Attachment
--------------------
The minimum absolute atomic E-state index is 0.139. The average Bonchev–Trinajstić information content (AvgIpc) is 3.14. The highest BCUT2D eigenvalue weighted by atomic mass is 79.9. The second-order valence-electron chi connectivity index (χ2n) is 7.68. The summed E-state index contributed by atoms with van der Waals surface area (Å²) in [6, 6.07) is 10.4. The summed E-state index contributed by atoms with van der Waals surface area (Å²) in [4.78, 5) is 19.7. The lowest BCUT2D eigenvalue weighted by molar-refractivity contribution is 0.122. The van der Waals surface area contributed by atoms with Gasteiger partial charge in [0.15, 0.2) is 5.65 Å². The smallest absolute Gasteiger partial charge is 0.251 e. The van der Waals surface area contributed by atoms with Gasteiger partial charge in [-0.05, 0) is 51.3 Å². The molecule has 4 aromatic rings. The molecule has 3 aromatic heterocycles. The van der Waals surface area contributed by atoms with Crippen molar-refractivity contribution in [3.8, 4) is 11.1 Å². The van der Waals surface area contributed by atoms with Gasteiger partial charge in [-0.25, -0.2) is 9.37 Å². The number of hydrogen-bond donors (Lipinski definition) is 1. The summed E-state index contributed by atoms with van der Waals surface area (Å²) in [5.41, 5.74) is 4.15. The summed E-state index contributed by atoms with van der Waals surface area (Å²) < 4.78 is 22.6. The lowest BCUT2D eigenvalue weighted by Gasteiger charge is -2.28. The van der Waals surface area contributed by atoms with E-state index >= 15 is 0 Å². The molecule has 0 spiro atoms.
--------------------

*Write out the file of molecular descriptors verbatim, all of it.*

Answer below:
The minimum absolute atomic E-state index is 0.139. The average Bonchev–Trinajstić information content (AvgIpc) is 3.14. The highest BCUT2D eigenvalue weighted by atomic mass is 79.9. The second-order valence-electron chi connectivity index (χ2n) is 7.68. The summed E-state index contributed by atoms with van der Waals surface area (Å²) in [6, 6.07) is 10.4. The summed E-state index contributed by atoms with van der Waals surface area (Å²) in [4.78, 5) is 19.7. The lowest BCUT2D eigenvalue weighted by molar-refractivity contribution is 0.122. The van der Waals surface area contributed by atoms with Gasteiger partial charge in [0.15, 0.2) is 5.65 Å². The smallest absolute Gasteiger partial charge is 0.251 e. The van der Waals surface area contributed by atoms with Gasteiger partial charge in [-0.05, 0) is 51.3 Å². The molecule has 4 aromatic rings. The molecule has 3 aromatic heterocycles. The van der Waals surface area contributed by atoms with Crippen molar-refractivity contribution in [3.8, 4) is 11.1 Å². The van der Waals surface area contributed by atoms with Gasteiger partial charge in [-0.25, -0.2) is 9.37 Å². The number of hydrogen-bond donors (Lipinski definition) is 1. The summed E-state index contributed by atoms with van der Waals surface area (Å²) in [5.41, 5.74) is 4.15. The summed E-state index contributed by atoms with van der Waals surface area (Å²) < 4.78 is 22.6. The lowest BCUT2D eigenvalue weighted by Gasteiger charge is -2.28. The van der Waals surface area contributed by atoms with E-state index >= 15 is 0 Å². The molecule has 0 spiro atoms.